Reforming worship: Lessons from Luther and Cranmer
Posted by Andrew Atherstone, 26 Jul 2018
Andrew Atherstone's article from Churchman 132-2 demonstrates the priorities of Luther and Cranmer for Reformation worship.
Reformation theologians like Martin Luther and Thomas Cranmer were deeply engaged with the public worship of the Church. This article distils three priorities from their liturgical essays, demonstrating their desire for Reformation worship that (1) demonstrates the gospel of grace, (2) engages the heart of the believer, and (3) declares the Word of God.
One of the greatest legacies of the sixteenth-century Reformation of the Church was the reformation of its public worship.1 This article examines the liturgical rationales of two of the heavyweight theologians of that era, Martin Luther and Thomas Cranmer. It does not investigate the content of their liturgies, which other authors have analysed at length elsewhere, but instead draws lessons from the miscellaneous liturgical essays in which they expounded some of their priorities and principles – in particular, Luther’s four liturgical contributions between 1523 and 1526, and Cranmer’s two opinion pieces, Concerning the Service of the Church and Of Ceremonies, Why Some Be Abolished and Some Retained, which were attached to the 1549 English Prayer Book.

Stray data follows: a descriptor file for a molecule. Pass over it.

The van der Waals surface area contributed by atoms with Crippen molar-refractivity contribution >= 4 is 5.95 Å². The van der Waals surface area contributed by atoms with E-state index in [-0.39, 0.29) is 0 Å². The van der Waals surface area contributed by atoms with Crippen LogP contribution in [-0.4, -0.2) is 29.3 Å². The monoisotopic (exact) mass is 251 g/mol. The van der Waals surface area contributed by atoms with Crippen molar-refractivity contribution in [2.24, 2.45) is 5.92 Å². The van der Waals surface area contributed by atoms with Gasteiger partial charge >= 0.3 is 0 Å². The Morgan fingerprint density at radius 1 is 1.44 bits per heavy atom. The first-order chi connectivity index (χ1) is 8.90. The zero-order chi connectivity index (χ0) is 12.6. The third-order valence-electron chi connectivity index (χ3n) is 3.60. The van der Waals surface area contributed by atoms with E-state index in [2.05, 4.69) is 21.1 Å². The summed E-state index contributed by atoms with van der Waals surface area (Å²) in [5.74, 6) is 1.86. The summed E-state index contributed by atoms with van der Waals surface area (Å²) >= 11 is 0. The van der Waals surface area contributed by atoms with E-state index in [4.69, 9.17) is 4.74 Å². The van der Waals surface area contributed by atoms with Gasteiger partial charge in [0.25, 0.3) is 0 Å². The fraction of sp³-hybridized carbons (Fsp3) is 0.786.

One of Luther’s earliest and most important Reformation tracts is The Freedom of a Christian, published in November 1520, an exposition of the classic evangelical doctrine of justification by faith alone (sola fide). Luther explains that “faith alone, without works, justifies, frees, and saves,” and that the righteousness of Christ is imputed by grace to the sinner.2 Yet he begins the tract with a famous paradox:
A Christian is a perfectly free lord of all, subject to none.
A Christian is a perfectly dutiful servant of all, subject to all.
Here we reach the heart of Christian discipleship from a Reformation perspective. Legalism and works-righteousness has no place in the Church, because the Christian is counted right with God by grace alone through faith alone in Jesus Christ alone: “A Christian has no need of any work or law in order to be saved,” declares Luther, “since through faith he is free from every law and does everything out of pure liberty and freely.” And yet at the same time, antinomian license also has no place in the Church, because true faith brings forth good works, just as a healthy tree bears good fruit. Therefore the Christian uses their freedom not to sin but to serve. The gospel, according to Luther, says no to legalism and license, but yes to grace and Christian liberty.
Grace permeates the Reformation liturgies in both their shape and content, supremely at the Lord’s Supper.
You can read the rest of this article in Churchman 132-2, available to purchase as a single issue, or by subscribing.
Andrew Atherstone is Tutor in Church History at Wycliffe Hall, Oxford, and Chair of the Churchman Editorial Board.
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